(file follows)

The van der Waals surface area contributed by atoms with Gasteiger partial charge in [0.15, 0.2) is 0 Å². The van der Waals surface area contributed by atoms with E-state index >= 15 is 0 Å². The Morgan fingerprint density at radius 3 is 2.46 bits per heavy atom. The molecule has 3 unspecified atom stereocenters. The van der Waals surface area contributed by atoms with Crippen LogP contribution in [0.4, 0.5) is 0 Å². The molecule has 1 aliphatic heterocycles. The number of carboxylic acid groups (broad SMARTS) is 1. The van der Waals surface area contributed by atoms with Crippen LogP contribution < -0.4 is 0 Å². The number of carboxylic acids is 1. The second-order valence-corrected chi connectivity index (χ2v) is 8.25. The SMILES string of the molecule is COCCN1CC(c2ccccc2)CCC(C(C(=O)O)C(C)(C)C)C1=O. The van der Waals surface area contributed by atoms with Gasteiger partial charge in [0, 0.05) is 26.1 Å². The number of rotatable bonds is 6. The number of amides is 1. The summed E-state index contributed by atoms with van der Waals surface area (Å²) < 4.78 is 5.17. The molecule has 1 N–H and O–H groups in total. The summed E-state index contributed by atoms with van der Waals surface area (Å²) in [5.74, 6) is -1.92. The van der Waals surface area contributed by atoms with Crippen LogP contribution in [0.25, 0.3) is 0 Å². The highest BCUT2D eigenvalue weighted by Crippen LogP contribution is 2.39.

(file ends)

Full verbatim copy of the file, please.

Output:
The van der Waals surface area contributed by atoms with Gasteiger partial charge in [0.15, 0.2) is 0 Å². The van der Waals surface area contributed by atoms with E-state index >= 15 is 0 Å². The Morgan fingerprint density at radius 3 is 2.46 bits per heavy atom. The molecule has 3 unspecified atom stereocenters. The van der Waals surface area contributed by atoms with Crippen LogP contribution in [0.4, 0.5) is 0 Å². The molecule has 1 aliphatic heterocycles. The number of carboxylic acid groups (broad SMARTS) is 1. The van der Waals surface area contributed by atoms with Crippen LogP contribution < -0.4 is 0 Å². The number of carboxylic acids is 1. The second-order valence-corrected chi connectivity index (χ2v) is 8.25. The SMILES string of the molecule is COCCN1CC(c2ccccc2)CCC(C(C(=O)O)C(C)(C)C)C1=O. The van der Waals surface area contributed by atoms with Gasteiger partial charge in [0, 0.05) is 26.1 Å². The number of rotatable bonds is 6. The number of amides is 1. The summed E-state index contributed by atoms with van der Waals surface area (Å²) < 4.78 is 5.17. The molecule has 1 N–H and O–H groups in total. The summed E-state index contributed by atoms with van der Waals surface area (Å²) in [5.74, 6) is -1.92. The van der Waals surface area contributed by atoms with Crippen LogP contribution in [0.25, 0.3) is 0 Å². The highest BCUT2D eigenvalue weighted by Crippen LogP contribution is 2.39.